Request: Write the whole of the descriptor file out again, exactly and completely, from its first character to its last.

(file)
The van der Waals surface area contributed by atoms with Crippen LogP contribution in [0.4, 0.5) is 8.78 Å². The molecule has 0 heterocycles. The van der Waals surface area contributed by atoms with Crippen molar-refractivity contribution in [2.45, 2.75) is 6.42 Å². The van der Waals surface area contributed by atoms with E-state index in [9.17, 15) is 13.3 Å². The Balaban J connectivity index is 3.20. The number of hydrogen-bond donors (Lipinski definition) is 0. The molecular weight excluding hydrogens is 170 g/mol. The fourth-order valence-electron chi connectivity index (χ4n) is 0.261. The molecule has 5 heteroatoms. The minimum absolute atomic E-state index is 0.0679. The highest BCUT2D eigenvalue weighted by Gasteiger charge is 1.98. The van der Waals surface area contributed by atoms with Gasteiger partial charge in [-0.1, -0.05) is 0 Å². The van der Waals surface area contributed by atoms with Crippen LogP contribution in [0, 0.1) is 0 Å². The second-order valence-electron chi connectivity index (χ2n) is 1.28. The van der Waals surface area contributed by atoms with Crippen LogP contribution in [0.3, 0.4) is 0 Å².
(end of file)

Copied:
The van der Waals surface area contributed by atoms with Crippen LogP contribution in [0.4, 0.5) is 8.78 Å². The molecule has 0 heterocycles. The van der Waals surface area contributed by atoms with Crippen molar-refractivity contribution in [2.45, 2.75) is 6.42 Å². The van der Waals surface area contributed by atoms with E-state index in [9.17, 15) is 13.3 Å². The Balaban J connectivity index is 3.20. The number of hydrogen-bond donors (Lipinski definition) is 0. The molecular weight excluding hydrogens is 170 g/mol. The fourth-order valence-electron chi connectivity index (χ4n) is 0.261. The molecule has 5 heteroatoms. The minimum absolute atomic E-state index is 0.0679. The highest BCUT2D eigenvalue weighted by Gasteiger charge is 1.98. The van der Waals surface area contributed by atoms with Gasteiger partial charge in [-0.1, -0.05) is 0 Å². The van der Waals surface area contributed by atoms with Crippen LogP contribution in [0, 0.1) is 0 Å². The second-order valence-electron chi connectivity index (χ2n) is 1.28. The van der Waals surface area contributed by atoms with Crippen LogP contribution in [0.3, 0.4) is 0 Å².